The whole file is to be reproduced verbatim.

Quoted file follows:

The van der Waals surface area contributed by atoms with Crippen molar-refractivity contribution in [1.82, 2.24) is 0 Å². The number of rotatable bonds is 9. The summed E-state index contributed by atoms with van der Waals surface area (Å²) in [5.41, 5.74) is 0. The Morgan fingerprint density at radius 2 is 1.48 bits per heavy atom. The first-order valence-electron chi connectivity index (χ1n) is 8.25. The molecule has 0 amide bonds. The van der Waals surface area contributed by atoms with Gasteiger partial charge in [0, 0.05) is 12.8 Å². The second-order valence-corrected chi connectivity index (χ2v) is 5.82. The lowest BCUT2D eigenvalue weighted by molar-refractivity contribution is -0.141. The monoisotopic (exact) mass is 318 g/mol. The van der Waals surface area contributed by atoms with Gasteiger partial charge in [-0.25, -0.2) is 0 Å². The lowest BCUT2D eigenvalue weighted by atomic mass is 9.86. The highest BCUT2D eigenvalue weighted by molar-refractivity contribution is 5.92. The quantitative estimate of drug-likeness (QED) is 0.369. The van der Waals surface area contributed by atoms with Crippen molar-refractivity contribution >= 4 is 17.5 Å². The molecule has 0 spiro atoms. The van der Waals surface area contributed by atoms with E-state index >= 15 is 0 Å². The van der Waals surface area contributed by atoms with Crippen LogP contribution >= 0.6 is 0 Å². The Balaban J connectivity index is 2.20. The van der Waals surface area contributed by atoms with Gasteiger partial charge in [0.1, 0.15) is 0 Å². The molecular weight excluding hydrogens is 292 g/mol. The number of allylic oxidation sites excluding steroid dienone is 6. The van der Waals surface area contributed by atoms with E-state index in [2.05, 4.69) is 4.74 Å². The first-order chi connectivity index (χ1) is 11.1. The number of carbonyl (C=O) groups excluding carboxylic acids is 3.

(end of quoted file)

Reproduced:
The van der Waals surface area contributed by atoms with Crippen molar-refractivity contribution in [1.82, 2.24) is 0 Å². The number of rotatable bonds is 9. The summed E-state index contributed by atoms with van der Waals surface area (Å²) in [5.41, 5.74) is 0. The Morgan fingerprint density at radius 2 is 1.48 bits per heavy atom. The first-order valence-electron chi connectivity index (χ1n) is 8.25. The molecule has 0 amide bonds. The van der Waals surface area contributed by atoms with Gasteiger partial charge in [0, 0.05) is 12.8 Å². The second-order valence-corrected chi connectivity index (χ2v) is 5.82. The lowest BCUT2D eigenvalue weighted by molar-refractivity contribution is -0.141. The monoisotopic (exact) mass is 318 g/mol. The van der Waals surface area contributed by atoms with Gasteiger partial charge in [-0.25, -0.2) is 0 Å². The lowest BCUT2D eigenvalue weighted by atomic mass is 9.86. The highest BCUT2D eigenvalue weighted by molar-refractivity contribution is 5.92. The quantitative estimate of drug-likeness (QED) is 0.369. The van der Waals surface area contributed by atoms with Crippen molar-refractivity contribution >= 4 is 17.5 Å². The molecule has 0 spiro atoms. The van der Waals surface area contributed by atoms with E-state index >= 15 is 0 Å². The van der Waals surface area contributed by atoms with Crippen LogP contribution >= 0.6 is 0 Å². The Balaban J connectivity index is 2.20. The van der Waals surface area contributed by atoms with Gasteiger partial charge in [0.1, 0.15) is 0 Å². The molecular weight excluding hydrogens is 292 g/mol. The number of allylic oxidation sites excluding steroid dienone is 6. The van der Waals surface area contributed by atoms with E-state index in [2.05, 4.69) is 4.74 Å². The first-order chi connectivity index (χ1) is 11.1. The number of carbonyl (C=O) groups excluding carboxylic acids is 3.